Interestingly, I have found that I am not alone. Several people have confided in me that they also need to stop smoking joints due to the heat and combustion involved, which can be irritating to those with sensitive lungs. More smokers are discovering vapes that use flowers as the best way to go. So my experiment has the benefit of understanding that path so I can compassionately offer advice. Hence, I hope to find the “ground zero” of vaping flowers so that I am able to judge that way in the Emerald Cup this coming December. Will the flavors, terpenes and highs that I experience be the same for Swami when he smokes it in a joint? I truly look forward to finding that out and being able to share the discoveries.

There are a few other benefits to not smoking joints. Smoke is a very drying substance so I have found my skin to be softer and more hydrated, especially around the lips. I also have been very surprised to realize that I am remembering my very vivid dreams in the morning. Most regular cannabis smokers will tell you that they rarely recall a dream, but surprisingly the strong THC oil that I take every night gives me full-length Technicolor dreams. I can’t begin to explain how that happens, but it does. I do wake up a bit groggy but that feeling evaporates quickly. Yet the dreams are so lucid and realistic and stay with me all day. The other benefit of not smoking joints throughout the day, for better or worse, is that I get lots more work done.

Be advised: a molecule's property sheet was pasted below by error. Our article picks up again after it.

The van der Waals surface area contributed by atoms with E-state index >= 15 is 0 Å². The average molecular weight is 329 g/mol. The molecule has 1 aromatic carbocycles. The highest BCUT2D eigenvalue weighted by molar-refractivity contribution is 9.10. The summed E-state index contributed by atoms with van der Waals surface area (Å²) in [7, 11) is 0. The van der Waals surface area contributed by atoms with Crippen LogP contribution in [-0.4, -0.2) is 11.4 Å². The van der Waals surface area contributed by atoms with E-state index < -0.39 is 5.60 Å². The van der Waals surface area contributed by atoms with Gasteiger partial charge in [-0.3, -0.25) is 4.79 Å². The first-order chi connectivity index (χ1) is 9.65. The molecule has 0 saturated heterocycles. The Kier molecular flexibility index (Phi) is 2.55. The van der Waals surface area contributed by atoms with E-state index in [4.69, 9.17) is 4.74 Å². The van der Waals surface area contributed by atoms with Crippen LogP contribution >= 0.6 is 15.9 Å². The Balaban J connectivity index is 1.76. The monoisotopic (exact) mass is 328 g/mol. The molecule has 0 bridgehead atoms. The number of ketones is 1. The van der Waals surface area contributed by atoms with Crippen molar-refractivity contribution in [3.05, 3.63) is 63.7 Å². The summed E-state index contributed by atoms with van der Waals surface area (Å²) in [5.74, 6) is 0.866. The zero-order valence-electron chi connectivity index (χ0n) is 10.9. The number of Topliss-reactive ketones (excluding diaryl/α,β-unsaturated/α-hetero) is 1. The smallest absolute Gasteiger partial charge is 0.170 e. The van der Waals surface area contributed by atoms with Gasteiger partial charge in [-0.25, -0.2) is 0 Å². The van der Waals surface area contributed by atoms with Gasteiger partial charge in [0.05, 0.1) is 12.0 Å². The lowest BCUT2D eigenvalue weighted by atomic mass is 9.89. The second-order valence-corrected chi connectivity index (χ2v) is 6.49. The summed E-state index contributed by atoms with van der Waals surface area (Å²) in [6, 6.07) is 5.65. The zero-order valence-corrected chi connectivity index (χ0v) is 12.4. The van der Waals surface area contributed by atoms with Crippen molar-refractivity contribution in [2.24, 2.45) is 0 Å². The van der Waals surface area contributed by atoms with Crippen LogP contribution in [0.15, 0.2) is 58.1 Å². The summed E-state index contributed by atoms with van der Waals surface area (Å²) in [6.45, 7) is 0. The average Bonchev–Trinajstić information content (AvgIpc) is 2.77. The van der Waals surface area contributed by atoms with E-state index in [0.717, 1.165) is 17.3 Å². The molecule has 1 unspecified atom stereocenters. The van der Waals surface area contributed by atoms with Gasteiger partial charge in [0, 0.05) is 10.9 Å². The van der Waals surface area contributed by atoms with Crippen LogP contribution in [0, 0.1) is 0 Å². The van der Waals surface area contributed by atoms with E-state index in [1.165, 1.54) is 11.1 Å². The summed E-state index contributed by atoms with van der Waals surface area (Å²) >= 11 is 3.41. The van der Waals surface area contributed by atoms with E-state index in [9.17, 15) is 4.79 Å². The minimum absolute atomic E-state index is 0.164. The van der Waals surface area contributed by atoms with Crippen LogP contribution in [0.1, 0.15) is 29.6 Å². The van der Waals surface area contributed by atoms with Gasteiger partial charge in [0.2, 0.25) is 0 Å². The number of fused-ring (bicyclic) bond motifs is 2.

I will always believe that smoking a nice joint is the full cannabis experience as intended. The temperature fluctuates as it slowly burns, the tastes change and the high comes on in a smooth and immediate way that edibles can never accomplish. In the 20 minutes it takes to smoke a joint my mood would elevate, stimulating conversations would ensue and my body would relax into a serene space. Hopefully, soon I will master the skill of vaping flowers and find that same enjoyment and medicinal values. Cannabis will always be my ally, in several forms, but boy, I do love a good fat joint!